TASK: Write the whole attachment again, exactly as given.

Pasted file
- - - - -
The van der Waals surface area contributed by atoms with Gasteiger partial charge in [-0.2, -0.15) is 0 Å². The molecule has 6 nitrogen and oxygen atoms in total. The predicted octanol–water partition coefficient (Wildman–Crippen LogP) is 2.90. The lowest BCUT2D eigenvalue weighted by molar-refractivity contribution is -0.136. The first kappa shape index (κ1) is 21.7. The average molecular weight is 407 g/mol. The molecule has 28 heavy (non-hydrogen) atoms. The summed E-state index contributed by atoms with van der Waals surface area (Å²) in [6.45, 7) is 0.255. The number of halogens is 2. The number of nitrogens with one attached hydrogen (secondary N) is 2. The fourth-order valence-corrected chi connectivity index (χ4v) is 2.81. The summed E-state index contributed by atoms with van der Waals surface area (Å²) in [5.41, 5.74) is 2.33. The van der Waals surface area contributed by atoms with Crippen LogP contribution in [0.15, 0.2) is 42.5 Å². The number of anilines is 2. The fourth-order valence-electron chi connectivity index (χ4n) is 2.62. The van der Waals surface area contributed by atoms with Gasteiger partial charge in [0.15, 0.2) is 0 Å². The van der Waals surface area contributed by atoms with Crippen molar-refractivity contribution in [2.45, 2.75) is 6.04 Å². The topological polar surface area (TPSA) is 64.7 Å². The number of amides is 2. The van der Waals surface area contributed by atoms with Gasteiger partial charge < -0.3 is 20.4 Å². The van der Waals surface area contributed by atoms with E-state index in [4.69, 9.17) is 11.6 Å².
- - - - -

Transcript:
The van der Waals surface area contributed by atoms with Gasteiger partial charge in [-0.2, -0.15) is 0 Å². The molecule has 6 nitrogen and oxygen atoms in total. The predicted octanol–water partition coefficient (Wildman–Crippen LogP) is 2.90. The lowest BCUT2D eigenvalue weighted by molar-refractivity contribution is -0.136. The first kappa shape index (κ1) is 21.7. The average molecular weight is 407 g/mol. The molecule has 28 heavy (non-hydrogen) atoms. The summed E-state index contributed by atoms with van der Waals surface area (Å²) in [6.45, 7) is 0.255. The number of halogens is 2. The number of nitrogens with one attached hydrogen (secondary N) is 2. The fourth-order valence-corrected chi connectivity index (χ4v) is 2.81. The summed E-state index contributed by atoms with van der Waals surface area (Å²) in [5.41, 5.74) is 2.33. The van der Waals surface area contributed by atoms with Crippen LogP contribution in [0.15, 0.2) is 42.5 Å². The number of anilines is 2. The fourth-order valence-electron chi connectivity index (χ4n) is 2.62. The van der Waals surface area contributed by atoms with Gasteiger partial charge in [0.15, 0.2) is 0 Å². The van der Waals surface area contributed by atoms with Crippen molar-refractivity contribution in [2.45, 2.75) is 6.04 Å². The topological polar surface area (TPSA) is 64.7 Å². The number of amides is 2. The van der Waals surface area contributed by atoms with Gasteiger partial charge < -0.3 is 20.4 Å². The van der Waals surface area contributed by atoms with E-state index in [4.69, 9.17) is 11.6 Å².